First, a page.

Coming together over a holiday meal is a cornerstone of many people’s Thanksgivings. For those who can’t put a feast on the table, there are organizations throughout Greenwood providing free meals for those who need them.

The Soup Kitchen of Greenwood provided a full Thanksgiving meal to guests every year, but since the start of the COVID-19 pandemic, its dining room has been closed. Each morning volunteers provide bag lunches for guests, but Thanksgiving will still feature its seasonal flavors this year.

“We’re going to make a turkey casserole, and it will be served hot,” said Norman Fawcett, chairman of the soup kitchen’s board of directors. “We all know holidays are special, and we always try — for years and years we did a huge turkey feast. But we still wanted to do something special.”

On Thanksgiving, from 11 a.m. to noon, anyone in search of a meal can come by the soup kitchen at 929 Phoenix St. Volunteers will be handing out to-go plates of casserole at the East Street side of the United Center for Community Care. Fawcett said he knows a take-out meal isn’t the same as sitting down in the dining room for fellowship, but guests have appreciated that the soup kitchen hasn’t slowed in its mission to feed Greenwood’s hungry.

Next door in the United Center, Food Bank of Greenwood County Executive Director Andrea White said the nonprofit will be running on extended hours Thanksgiving week and will be open Wednesday so families can get what they need before the holiday.

Donations from the National Wild Turkey Federation and Enviva landed the food bank more than 90 frozen turkeys, which White said the group gave to the seniors it serves through its Second Harvest program. Volunteers and staff gave boxes of holiday meals to Brewer Middle School too, to provide food for families in need.

White said the food bank could use help after an influx of donations, however. Self Regional Healthcare donated three bins of food that haven’t been sorted yet, and Velux donated three pallets of nonperishables. White asked anyone interested in volunteering to call 864-227-1556 ahead of time to schedule volunteer hours.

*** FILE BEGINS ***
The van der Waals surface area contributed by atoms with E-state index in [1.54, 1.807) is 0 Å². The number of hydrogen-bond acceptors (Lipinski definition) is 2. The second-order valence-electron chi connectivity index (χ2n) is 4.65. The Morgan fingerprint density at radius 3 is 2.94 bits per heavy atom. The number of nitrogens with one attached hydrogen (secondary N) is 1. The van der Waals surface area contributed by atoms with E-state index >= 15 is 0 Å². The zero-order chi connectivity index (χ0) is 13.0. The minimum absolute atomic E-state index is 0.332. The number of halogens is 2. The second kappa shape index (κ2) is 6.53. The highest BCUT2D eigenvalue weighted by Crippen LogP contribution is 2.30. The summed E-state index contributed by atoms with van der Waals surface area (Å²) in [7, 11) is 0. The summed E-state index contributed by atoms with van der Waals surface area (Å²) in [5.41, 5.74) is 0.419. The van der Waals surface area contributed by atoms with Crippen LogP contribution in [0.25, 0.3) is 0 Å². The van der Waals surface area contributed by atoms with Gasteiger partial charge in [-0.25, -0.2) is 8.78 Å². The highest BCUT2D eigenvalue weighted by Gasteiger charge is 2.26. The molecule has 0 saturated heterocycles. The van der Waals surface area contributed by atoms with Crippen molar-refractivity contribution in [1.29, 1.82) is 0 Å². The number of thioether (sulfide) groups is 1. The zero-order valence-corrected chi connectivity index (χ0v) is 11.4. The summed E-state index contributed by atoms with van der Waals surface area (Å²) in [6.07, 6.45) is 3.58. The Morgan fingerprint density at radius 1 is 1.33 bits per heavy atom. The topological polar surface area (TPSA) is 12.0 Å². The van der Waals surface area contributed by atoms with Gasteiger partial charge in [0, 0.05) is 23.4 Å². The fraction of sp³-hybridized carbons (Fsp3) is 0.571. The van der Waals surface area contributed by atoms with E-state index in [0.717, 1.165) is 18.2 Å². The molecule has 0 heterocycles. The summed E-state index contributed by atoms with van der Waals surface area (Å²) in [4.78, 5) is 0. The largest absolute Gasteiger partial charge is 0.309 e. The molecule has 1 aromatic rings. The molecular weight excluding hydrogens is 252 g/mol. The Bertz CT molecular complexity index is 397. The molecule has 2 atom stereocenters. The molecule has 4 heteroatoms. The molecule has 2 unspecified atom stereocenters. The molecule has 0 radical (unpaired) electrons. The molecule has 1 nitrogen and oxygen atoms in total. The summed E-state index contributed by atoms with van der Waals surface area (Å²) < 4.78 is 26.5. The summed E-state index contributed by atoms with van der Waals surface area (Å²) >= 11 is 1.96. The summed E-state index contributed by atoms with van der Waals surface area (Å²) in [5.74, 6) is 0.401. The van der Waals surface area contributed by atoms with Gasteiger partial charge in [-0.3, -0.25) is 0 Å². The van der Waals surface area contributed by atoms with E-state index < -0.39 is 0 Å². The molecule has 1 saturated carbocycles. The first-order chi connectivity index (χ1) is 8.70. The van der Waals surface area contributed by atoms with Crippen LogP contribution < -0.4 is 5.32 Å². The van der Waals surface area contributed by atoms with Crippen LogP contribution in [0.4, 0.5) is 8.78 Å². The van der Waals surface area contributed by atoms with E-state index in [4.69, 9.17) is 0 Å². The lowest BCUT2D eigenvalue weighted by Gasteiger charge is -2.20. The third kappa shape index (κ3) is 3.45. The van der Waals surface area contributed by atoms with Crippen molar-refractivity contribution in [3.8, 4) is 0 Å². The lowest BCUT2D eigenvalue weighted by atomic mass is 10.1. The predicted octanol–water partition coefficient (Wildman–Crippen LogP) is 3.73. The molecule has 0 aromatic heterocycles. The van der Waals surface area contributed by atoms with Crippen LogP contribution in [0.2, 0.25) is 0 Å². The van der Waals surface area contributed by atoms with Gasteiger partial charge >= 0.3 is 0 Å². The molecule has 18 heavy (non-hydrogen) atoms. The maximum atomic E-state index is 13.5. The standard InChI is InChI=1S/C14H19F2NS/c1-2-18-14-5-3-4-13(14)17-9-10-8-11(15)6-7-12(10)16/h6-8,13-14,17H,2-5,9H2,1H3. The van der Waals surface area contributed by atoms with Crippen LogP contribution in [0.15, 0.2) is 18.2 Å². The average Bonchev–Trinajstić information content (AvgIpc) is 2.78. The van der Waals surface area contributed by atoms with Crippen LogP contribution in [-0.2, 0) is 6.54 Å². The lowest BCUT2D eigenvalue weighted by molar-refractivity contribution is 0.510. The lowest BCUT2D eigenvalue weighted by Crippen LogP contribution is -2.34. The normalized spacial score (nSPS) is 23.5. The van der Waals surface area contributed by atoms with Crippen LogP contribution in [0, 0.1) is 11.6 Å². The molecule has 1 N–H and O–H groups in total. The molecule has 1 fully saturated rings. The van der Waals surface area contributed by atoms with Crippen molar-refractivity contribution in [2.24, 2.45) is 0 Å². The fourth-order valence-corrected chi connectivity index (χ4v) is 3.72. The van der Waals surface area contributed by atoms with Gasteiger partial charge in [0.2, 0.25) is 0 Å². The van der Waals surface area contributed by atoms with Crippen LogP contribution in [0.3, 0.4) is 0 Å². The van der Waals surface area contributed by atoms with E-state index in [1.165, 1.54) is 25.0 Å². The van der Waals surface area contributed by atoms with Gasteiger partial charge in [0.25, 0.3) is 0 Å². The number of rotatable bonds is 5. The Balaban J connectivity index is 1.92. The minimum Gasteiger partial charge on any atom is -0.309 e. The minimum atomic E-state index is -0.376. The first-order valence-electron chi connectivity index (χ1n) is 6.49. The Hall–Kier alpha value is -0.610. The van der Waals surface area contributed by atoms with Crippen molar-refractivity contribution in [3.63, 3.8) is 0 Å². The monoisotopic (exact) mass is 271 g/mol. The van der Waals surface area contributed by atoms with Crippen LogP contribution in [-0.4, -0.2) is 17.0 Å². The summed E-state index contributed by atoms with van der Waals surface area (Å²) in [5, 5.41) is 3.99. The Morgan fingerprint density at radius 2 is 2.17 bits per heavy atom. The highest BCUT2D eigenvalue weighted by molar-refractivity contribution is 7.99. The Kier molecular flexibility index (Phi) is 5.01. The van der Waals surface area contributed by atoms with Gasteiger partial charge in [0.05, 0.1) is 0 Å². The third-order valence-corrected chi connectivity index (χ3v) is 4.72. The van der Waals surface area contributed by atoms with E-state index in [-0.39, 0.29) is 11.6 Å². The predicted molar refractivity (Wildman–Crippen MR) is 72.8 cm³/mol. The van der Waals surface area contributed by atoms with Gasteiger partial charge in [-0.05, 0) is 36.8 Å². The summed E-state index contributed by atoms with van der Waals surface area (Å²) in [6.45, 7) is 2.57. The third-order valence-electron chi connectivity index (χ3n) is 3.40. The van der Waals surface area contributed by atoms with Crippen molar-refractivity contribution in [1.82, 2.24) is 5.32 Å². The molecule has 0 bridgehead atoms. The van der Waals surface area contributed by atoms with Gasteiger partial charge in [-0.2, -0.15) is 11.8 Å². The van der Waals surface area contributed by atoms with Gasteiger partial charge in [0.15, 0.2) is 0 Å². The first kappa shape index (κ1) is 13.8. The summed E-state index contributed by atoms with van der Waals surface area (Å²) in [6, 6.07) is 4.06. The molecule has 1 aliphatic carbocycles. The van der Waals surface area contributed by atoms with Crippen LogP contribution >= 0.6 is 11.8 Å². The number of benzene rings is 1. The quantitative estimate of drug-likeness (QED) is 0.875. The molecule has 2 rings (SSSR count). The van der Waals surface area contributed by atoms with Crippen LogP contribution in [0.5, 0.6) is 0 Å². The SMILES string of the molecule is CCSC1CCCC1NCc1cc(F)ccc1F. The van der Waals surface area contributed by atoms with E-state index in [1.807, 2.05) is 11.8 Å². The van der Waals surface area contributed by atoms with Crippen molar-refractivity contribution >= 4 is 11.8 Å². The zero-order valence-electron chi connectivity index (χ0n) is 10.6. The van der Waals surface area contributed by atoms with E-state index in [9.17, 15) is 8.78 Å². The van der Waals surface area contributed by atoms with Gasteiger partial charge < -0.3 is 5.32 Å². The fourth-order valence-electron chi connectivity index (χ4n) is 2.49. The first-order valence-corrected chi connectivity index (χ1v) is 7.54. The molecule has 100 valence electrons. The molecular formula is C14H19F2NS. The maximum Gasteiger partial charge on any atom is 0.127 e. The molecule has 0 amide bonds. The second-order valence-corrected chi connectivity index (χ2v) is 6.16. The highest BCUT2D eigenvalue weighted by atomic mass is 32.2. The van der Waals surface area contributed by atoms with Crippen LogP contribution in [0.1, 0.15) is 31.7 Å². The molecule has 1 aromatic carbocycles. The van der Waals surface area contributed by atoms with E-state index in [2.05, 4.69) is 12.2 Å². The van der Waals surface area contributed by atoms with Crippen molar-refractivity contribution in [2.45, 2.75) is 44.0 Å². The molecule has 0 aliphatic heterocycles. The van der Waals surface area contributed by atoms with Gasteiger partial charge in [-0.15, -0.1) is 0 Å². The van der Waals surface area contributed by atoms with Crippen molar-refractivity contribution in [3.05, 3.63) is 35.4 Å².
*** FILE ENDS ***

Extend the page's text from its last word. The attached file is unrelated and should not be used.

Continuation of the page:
“We’re very thankful to the Greenwood community that has supported us through our food drive,” she said. “The food bank is not our food bank, it’s the community’s food bank.”

The Piedmont Agency on Aging’s Meals on Wheels program isn’t delivering on Thanksgiving day, but a holiday meal is going out in their Wednesday deliveries, said Meal Ministry Director Becky Wilson.

Turkey, dressing and gravy, cranberry salad, green beans, a dinner roll and pumpkin pie will be in the meals volunteers deliver to the hundreds of seniors the Piedmont Agency on Aging’s meal ministry serves throughout Greenwood, Abbeville, Laurens and Saluda counties.

“Our motto is ‘More than a meal,’ and we try to make it so no senior goes hungry,” she said.

People without a home can get a warm meal, too — the Greenwood Pathway House works with meal volunteers who cook and bring in lunch and dinner on Thanksgiving and sit to eat with the homeless shelter’s clients.